Neutronization and Protonization of Nuclei: Two Possible Ways of the Evolution of Astrophysical Objects and the Laboratory Electron-Nucleus Collapse

Abstract

We consider the peculiarities of the fundamental nuclear transformations running both in the shell of a heavy star compressed by the strong gravitational field and during the laboratory electron-nucleus collapse where the compression occurs at the expense of the electron-nucleus interaction in a volume occupied by a degenerate electron gas, define their analogs, and analyze the differences.

It is shown that the account of relativistic and nonlinear corrections to the Coulomb electron-nucleus interaction gives the possibility to realize two alternative ways for the evolution of the star matter which depend on both the rate of compression upon the gravitational collapse and the initial isotope composition of a star on the stage preceding the collapse.

Upon the relatively slow compression of a heavy star in the process of gravitational collapse after the attainment of the threshold electron density, there occur the stage-by-stage neutronization of nuclei and the formation of a neutron star with a great concentration of neutrons and a low concentration of protons and electrons. This process is characterized by the presence of a bounded interval of the density of a relativistic degenerate gas of electrons (“the neutronization corridor”), in the scope of which the neutronization runs with a decrease in the Fermi energy and the release of energy in the form of fast neutrinos.

At a higher electron density, the process of protonization becomes energy-gained. In this case, an increase in both the charge of nuclei and the concentration of degenerate electrons causes the continuous increase in the binding energy of electrons and nuclei which turns out to be more significant than the increase in the Fermi energy of electrons. The transition of nuclei through “the neutronization corridor” into “the protonization zone”, which ranges up to the nuclear density of a substance, is possible only in the case of a very fast compression of a heavy star. Such a process leads to the possibility of the formation of proton stars with a very small residual concentration of neutrons and a great (nuclear) concentration of protons and electrons.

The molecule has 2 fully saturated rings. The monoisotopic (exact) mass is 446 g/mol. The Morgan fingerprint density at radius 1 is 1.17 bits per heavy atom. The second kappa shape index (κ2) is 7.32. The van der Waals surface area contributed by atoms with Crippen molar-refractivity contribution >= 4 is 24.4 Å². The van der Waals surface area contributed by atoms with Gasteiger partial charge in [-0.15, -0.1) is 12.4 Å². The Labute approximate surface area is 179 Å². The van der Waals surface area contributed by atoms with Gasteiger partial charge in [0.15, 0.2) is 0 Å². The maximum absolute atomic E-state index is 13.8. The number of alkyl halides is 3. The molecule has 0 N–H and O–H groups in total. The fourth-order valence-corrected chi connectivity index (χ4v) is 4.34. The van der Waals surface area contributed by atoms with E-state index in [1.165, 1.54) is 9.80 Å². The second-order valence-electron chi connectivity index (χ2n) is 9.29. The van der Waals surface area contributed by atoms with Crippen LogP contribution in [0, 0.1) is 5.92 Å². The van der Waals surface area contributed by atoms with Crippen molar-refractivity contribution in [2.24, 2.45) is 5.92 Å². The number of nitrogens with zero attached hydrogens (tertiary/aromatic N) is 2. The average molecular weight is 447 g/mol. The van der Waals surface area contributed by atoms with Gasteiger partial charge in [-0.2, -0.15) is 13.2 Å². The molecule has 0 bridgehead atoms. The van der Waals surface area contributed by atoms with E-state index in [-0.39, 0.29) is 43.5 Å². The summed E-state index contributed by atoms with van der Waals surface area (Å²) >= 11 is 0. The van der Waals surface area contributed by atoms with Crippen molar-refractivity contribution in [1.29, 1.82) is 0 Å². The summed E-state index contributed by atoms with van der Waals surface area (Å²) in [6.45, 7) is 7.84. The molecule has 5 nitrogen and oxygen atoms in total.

It is shown that analogous effects can be realized during the laboratory electron-nucleus collapse. Due to a microscopic size of the collapse zone, a great velocity of its formation, and a relatively low rate of neutronization, the passage of the electron-nucleus substance through “the neutronization corridor” weakly affects its state. In this case, the main mechanism of transformations is the process of protonization with a simultaneous increase in the concentration of degenerate electrons.

This is a preview of subscription content, log in to check access.

References

  1. 1.

    1. E. E. Salpeter, Astrophys. J. 140, 669 (1961).

    ADS  MathSciNet  Google Scholar 

  2. 2.

    2. E. E. Salpeter and H. S. Zapolsky, Phys. Rev. 158, 876 (1967).

    Article  ADS  Google Scholar 

  3. 3.

    3. S. L. Shapiro and S. A. Teukolsky, Black Holes, White Dwarfs and Neutron Stars (Wiley-Interscience, New York, 1983).

    Google Scholar 

  4. 4.

    4. Y. B. Zeldovich and I. V. Novikov, Relativistic Astrophysics [in Russian] (Nauka, Moscow, 1967).

    Google Scholar 

  5. 5.

    5. S. V. Adamenko and V. I. Vysotskii. Found. Phys. Lett. 17, 203 (2004).

    Article  Google Scholar 

  6. 6.

    6. S. V. Adamenko and V. I. Vysotskii. Found. Phys. 34, 1801 (2004).

    Article  Google Scholar 

Download references

Author information

Affiliations

Authors

Corresponding author

Correspondence to S. V. Adamenko.

Rights and permissions

Reprints and Permissions

About this article

Cite this article

Adamenko, S., Vysotskii, V. Neutronization and Protonization of Nuclei: Two Possible Ways of the Evolution of Astrophysical Objects and the Laboratory Electron-Nucleus Collapse. Found Phys Lett 19, 21–36 (2006). https://doi.org/10.1007/s10702-006-1846-z

Download citation

Key words:

  • neutronization
  • protonization
  • Coulomb interaction
  • degenerate electron gas
  • superheavy nuclei synthesis